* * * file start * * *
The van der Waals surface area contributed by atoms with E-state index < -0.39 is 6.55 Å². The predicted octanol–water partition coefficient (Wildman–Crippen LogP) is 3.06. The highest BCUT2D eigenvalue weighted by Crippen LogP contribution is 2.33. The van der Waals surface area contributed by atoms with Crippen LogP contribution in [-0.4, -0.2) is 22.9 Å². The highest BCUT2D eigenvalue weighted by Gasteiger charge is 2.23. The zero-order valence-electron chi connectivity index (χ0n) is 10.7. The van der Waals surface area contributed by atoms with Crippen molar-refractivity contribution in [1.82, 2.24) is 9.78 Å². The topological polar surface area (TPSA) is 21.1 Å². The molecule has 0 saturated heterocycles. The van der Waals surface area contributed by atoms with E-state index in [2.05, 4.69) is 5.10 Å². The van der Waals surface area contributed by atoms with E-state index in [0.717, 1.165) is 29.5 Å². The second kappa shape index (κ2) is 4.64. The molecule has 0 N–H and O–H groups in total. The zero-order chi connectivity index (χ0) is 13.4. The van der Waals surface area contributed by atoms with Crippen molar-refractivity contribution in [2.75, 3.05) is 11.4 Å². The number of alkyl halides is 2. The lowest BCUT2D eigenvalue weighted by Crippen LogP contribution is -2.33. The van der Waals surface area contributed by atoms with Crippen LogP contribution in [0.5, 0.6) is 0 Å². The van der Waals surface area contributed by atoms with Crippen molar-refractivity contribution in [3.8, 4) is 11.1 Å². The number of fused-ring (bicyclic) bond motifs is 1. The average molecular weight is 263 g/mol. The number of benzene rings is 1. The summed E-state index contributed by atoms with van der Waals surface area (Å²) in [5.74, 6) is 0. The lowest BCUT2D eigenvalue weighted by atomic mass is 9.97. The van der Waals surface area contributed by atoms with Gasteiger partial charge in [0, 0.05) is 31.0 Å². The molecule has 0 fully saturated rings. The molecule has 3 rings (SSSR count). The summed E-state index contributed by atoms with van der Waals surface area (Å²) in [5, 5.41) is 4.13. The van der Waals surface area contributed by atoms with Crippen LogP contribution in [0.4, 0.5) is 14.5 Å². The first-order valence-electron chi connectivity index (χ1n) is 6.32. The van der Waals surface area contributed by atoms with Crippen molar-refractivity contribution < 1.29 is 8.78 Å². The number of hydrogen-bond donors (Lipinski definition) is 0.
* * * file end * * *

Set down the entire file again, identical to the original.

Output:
The van der Waals surface area contributed by atoms with E-state index < -0.39 is 6.55 Å². The predicted octanol–water partition coefficient (Wildman–Crippen LogP) is 3.06. The highest BCUT2D eigenvalue weighted by Crippen LogP contribution is 2.33. The van der Waals surface area contributed by atoms with Crippen LogP contribution in [-0.4, -0.2) is 22.9 Å². The highest BCUT2D eigenvalue weighted by Gasteiger charge is 2.23. The zero-order valence-electron chi connectivity index (χ0n) is 10.7. The van der Waals surface area contributed by atoms with Crippen molar-refractivity contribution in [1.82, 2.24) is 9.78 Å². The topological polar surface area (TPSA) is 21.1 Å². The molecule has 0 saturated heterocycles. The van der Waals surface area contributed by atoms with E-state index in [2.05, 4.69) is 5.10 Å². The van der Waals surface area contributed by atoms with E-state index in [0.717, 1.165) is 29.5 Å². The second kappa shape index (κ2) is 4.64. The molecule has 0 N–H and O–H groups in total. The zero-order chi connectivity index (χ0) is 13.4. The van der Waals surface area contributed by atoms with Crippen molar-refractivity contribution in [2.75, 3.05) is 11.4 Å². The number of alkyl halides is 2. The lowest BCUT2D eigenvalue weighted by Crippen LogP contribution is -2.33. The van der Waals surface area contributed by atoms with Crippen LogP contribution in [0.5, 0.6) is 0 Å². The van der Waals surface area contributed by atoms with Crippen molar-refractivity contribution in [3.8, 4) is 11.1 Å². The number of fused-ring (bicyclic) bond motifs is 1. The average molecular weight is 263 g/mol. The number of benzene rings is 1. The summed E-state index contributed by atoms with van der Waals surface area (Å²) in [5.74, 6) is 0. The lowest BCUT2D eigenvalue weighted by atomic mass is 9.97. The van der Waals surface area contributed by atoms with Gasteiger partial charge in [0, 0.05) is 31.0 Å². The molecule has 0 fully saturated rings. The molecule has 3 rings (SSSR count). The summed E-state index contributed by atoms with van der Waals surface area (Å²) in [5, 5.41) is 4.13. The van der Waals surface area contributed by atoms with Crippen LogP contribution in [0.4, 0.5) is 14.5 Å². The first-order valence-electron chi connectivity index (χ1n) is 6.32. The van der Waals surface area contributed by atoms with Crippen molar-refractivity contribution < 1.29 is 8.78 Å². The number of hydrogen-bond donors (Lipinski definition) is 0.